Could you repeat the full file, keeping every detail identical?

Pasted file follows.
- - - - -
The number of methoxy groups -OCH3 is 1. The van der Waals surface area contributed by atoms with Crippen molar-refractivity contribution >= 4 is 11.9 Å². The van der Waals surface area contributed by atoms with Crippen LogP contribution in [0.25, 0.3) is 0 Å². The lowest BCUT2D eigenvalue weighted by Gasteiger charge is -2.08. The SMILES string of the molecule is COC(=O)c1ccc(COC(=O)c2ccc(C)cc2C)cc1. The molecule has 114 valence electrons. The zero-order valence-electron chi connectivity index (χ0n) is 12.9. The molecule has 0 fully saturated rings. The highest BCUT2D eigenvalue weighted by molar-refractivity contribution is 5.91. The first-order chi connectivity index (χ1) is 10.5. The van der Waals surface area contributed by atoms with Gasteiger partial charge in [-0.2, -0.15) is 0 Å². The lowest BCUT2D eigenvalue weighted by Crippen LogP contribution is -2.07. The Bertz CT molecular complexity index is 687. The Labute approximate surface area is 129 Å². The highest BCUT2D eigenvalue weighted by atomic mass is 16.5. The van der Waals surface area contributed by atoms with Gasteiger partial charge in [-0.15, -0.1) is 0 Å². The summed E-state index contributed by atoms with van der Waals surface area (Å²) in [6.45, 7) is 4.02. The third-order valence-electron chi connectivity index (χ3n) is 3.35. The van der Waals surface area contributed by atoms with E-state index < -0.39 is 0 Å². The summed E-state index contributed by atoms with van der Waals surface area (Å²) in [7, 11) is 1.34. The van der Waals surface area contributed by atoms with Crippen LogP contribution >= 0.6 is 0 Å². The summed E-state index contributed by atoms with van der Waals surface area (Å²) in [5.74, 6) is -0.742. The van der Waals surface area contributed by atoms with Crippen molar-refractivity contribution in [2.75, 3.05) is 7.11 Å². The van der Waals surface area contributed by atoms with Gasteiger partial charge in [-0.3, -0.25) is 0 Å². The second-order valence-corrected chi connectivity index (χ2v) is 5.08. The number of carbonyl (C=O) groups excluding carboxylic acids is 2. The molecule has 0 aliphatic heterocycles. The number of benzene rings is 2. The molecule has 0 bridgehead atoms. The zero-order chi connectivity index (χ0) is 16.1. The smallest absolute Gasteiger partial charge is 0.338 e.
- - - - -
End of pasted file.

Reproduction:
The number of methoxy groups -OCH3 is 1. The van der Waals surface area contributed by atoms with Crippen molar-refractivity contribution >= 4 is 11.9 Å². The van der Waals surface area contributed by atoms with Crippen LogP contribution in [0.25, 0.3) is 0 Å². The lowest BCUT2D eigenvalue weighted by Gasteiger charge is -2.08. The SMILES string of the molecule is COC(=O)c1ccc(COC(=O)c2ccc(C)cc2C)cc1. The molecule has 114 valence electrons. The zero-order valence-electron chi connectivity index (χ0n) is 12.9. The molecule has 0 fully saturated rings. The highest BCUT2D eigenvalue weighted by molar-refractivity contribution is 5.91. The first-order chi connectivity index (χ1) is 10.5. The van der Waals surface area contributed by atoms with Gasteiger partial charge in [-0.2, -0.15) is 0 Å². The lowest BCUT2D eigenvalue weighted by Crippen LogP contribution is -2.07. The Bertz CT molecular complexity index is 687. The Labute approximate surface area is 129 Å². The highest BCUT2D eigenvalue weighted by atomic mass is 16.5. The van der Waals surface area contributed by atoms with Gasteiger partial charge in [-0.15, -0.1) is 0 Å². The summed E-state index contributed by atoms with van der Waals surface area (Å²) in [6.45, 7) is 4.02. The third-order valence-electron chi connectivity index (χ3n) is 3.35. The van der Waals surface area contributed by atoms with E-state index < -0.39 is 0 Å². The summed E-state index contributed by atoms with van der Waals surface area (Å²) in [7, 11) is 1.34. The van der Waals surface area contributed by atoms with Crippen LogP contribution >= 0.6 is 0 Å². The summed E-state index contributed by atoms with van der Waals surface area (Å²) in [5.74, 6) is -0.742. The van der Waals surface area contributed by atoms with Crippen molar-refractivity contribution in [2.75, 3.05) is 7.11 Å². The van der Waals surface area contributed by atoms with Gasteiger partial charge in [-0.3, -0.25) is 0 Å². The second-order valence-corrected chi connectivity index (χ2v) is 5.08. The number of carbonyl (C=O) groups excluding carboxylic acids is 2. The molecule has 0 aliphatic heterocycles. The number of benzene rings is 2. The molecule has 0 bridgehead atoms. The zero-order chi connectivity index (χ0) is 16.1. The smallest absolute Gasteiger partial charge is 0.338 e.